Where necessity is all about whether AI-based processing would be possible, proportionality is all about the acceptability of the processing. Proportionality can also refer to the amount of information collected, as processing too much information can be directly disproportionate to the task at hand. However, the focus for me is whether the average person would accept the use of their information by artificial intelligence.
Artificial intelligence is a pretty powerful tool capable of processing large amounts and diverse kinds of information. A doctor could keep in mind a number of factors, like a person’s age, weight, diet, and pre-existing conditions amongst others, but doing so would be difficult. AI could keep track of everything and monitor a patient, allowing real-time diagnosis. However, AIs will only ever do what they are told, and no two humans are the same, so we would want to rely on some level of human intervention. Given the same symptoms, the AI will recommend the same treatment, but many conditions have similar symptoms, meaning without review, two people could get the same treatment with vastly different outcomes. One could have a cold and the other a severe infection and given the same treatment, the infection could get much worse or the cold be severely over treated. Given this many people would be hesitant to accept an AI acting autonomously to treat them, especially the more serious the condition or diagnosis. That said, if a doctor provided input and determined the final course of treatment, most humans would be less hesitant as most people trust their doctor.
An average person’s tolerance for AI processing their data is where I want to focus. What is the tolerance threshold for the processing of their information by an AI in a given circumstance?
Let’s propose a different scenario, involving AI created to play poker against casino patrons. To keep this relatively simple, imagine a one-versus-one scenario. The casino, in order to save money on hiring multiple dealers, decides having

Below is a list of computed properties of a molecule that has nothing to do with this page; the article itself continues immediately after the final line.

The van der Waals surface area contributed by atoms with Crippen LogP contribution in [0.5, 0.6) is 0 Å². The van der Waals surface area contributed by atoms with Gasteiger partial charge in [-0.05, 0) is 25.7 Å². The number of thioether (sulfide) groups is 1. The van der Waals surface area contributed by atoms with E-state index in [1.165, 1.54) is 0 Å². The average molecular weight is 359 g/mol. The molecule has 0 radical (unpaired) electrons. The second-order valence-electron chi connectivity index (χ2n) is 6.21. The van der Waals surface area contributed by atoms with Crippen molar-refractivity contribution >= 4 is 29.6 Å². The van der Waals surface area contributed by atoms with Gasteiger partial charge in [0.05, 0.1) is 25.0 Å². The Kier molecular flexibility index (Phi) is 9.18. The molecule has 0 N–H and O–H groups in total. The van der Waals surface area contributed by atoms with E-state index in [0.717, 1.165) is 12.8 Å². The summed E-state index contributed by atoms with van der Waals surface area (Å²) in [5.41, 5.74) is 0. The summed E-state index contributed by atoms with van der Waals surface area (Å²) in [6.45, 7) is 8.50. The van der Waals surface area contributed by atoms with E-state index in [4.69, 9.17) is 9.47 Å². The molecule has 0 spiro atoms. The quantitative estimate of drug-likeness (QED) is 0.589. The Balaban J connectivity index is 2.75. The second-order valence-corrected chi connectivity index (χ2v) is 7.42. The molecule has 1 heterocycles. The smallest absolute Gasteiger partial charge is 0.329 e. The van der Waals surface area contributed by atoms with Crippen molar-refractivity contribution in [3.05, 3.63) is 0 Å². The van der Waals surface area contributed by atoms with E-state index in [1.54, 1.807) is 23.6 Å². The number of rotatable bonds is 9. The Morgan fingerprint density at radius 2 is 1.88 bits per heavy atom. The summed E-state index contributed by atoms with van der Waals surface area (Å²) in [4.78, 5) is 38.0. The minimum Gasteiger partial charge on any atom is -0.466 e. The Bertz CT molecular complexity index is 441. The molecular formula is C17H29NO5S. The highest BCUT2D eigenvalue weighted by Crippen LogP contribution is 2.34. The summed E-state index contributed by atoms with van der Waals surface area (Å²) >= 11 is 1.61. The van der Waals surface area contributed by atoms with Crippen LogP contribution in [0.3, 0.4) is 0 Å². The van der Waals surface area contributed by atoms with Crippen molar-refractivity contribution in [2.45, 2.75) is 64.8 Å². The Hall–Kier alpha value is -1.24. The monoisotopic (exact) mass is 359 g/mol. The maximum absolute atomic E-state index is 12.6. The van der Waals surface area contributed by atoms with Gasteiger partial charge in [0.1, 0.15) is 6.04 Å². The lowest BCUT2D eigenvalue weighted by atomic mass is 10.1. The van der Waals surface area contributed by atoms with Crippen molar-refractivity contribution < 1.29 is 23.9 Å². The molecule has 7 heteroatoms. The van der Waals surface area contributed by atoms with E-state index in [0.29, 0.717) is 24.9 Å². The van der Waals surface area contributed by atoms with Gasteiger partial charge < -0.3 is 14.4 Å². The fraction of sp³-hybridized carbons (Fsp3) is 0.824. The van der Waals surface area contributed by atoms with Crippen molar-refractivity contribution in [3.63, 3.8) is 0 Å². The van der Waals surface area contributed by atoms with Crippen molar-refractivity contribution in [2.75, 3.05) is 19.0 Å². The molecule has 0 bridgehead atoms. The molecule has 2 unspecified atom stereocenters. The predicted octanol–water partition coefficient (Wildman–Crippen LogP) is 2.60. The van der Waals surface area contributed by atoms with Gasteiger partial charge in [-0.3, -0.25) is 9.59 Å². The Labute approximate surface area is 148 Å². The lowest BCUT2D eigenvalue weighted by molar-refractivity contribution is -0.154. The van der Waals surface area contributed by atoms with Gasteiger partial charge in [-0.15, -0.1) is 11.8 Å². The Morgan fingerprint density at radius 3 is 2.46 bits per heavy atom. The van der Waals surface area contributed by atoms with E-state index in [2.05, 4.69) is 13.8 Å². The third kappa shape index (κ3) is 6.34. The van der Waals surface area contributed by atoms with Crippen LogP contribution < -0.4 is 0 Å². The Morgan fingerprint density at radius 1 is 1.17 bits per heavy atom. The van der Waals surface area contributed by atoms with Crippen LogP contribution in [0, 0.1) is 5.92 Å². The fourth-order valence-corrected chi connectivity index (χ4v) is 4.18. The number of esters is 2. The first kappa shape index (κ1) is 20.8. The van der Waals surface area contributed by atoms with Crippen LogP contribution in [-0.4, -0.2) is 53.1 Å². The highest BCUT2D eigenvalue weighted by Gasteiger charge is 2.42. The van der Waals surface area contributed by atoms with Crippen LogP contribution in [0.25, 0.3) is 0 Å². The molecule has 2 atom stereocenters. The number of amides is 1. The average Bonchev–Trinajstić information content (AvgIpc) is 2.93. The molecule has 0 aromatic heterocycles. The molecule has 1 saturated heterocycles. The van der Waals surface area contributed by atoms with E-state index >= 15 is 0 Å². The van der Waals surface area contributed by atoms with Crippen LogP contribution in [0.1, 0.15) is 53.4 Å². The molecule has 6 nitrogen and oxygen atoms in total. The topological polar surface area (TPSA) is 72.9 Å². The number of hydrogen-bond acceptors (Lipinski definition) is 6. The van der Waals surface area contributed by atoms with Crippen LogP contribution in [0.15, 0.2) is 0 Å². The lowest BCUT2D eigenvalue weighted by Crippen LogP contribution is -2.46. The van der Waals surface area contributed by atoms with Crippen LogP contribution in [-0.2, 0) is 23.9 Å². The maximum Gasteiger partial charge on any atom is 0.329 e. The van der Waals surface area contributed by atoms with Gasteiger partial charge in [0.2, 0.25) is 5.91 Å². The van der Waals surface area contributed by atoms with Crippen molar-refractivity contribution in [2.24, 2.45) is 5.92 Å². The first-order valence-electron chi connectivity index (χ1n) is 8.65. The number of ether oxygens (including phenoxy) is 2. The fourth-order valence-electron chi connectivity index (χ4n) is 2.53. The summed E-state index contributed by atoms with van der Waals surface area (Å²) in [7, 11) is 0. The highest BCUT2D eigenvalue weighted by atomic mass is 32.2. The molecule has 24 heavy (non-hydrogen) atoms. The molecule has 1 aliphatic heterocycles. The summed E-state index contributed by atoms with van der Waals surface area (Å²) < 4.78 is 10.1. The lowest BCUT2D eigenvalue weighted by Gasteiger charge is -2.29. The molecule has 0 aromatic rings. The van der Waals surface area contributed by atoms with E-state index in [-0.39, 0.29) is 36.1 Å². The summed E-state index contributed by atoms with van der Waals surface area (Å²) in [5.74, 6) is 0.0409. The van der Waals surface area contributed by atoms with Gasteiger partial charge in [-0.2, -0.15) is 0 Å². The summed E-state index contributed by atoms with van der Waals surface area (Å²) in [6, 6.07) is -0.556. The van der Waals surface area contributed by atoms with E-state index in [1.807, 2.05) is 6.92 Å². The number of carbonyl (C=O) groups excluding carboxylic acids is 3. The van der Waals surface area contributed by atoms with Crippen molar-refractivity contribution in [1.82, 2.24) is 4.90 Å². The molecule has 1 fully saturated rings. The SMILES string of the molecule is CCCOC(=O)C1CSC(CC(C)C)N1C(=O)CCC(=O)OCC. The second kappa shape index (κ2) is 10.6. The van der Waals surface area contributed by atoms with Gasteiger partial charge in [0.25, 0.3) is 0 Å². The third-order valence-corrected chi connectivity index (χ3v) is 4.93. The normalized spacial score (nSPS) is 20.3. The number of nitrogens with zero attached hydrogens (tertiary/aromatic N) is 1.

To play against a human, the AI needs to be trained on how to play poker, how to identify the cards, and then some logic to determine betting strategy or how much risk the AI would accept. The problem the casino runs into here is that a simple AI will be very straight forward, thus easy to figure out and game, which will most likely lose the casino money. Casinos operate at an advantage against players, which is how, even if they only win 51% of the games they play, they play so many that they end up profitable. To combat this, an executive comes up with the bright idea of using facial recognition and cameras to train the AI to detect if the players are bluffing.
Beyond the privacy risk of now processing biometric information, this brings in what I call “the creepiness factor”. The human player here may be uncomfortable knowing that the casino machine is capturing and analyzing their biometric information. The player may also complain that the machine has an unfair advantage, and they are unable to “read” a machine or see its tells. These are just two reasons likely to deter someone from playing that machine. Having empty tables or machines is a potential loss considering the cost of maintaining the machine. Anytime this machine requires maintenance or makes a mistake that needs immediate attention, the casino loses money and time.
Based on this risk assessment, the use of biometric information is disproportionate given that it may make patrons uncomfortable and it provides little benefit over hiring a dealer or maintaining a similar but less invasive machine. The result of this assessment would suggest not using the AI in this way.
Most uses of AI are more mundane than this example. Proposed uses of AI encompass identifying trends in a customer’s purchasing habits or looking for trends in traffic patterns on a busy street. Even in these cases we need to be careful of proportionality. Tracking the number of cars that use an intersection to determine whether a traffic light is needed would be acceptable. Using a camera with an AI and gathering information on the types of cars, speed, and direction of traffic will, at most, provide marginal benefit while collecting information that may be sensitive in nature. This may create a situation where a lawyer or insurance company requests data of an accident captured by the camera as part of their case or claim. To finish assessing the need for a traffic light, only the amount of traffic and time of day are needed, and anything else is disproportionate.
The review of the proportionality of the processing activity should include a determination not only of whether the information is necessary, but also if it would be reasonable given the circumstances. I always say you do not need to provide government ID to buy a pizza, and I think a reasonable person would agree. Considering proportionality will prevent unreasonable uses of data, especially if there is another way to go about that processing.
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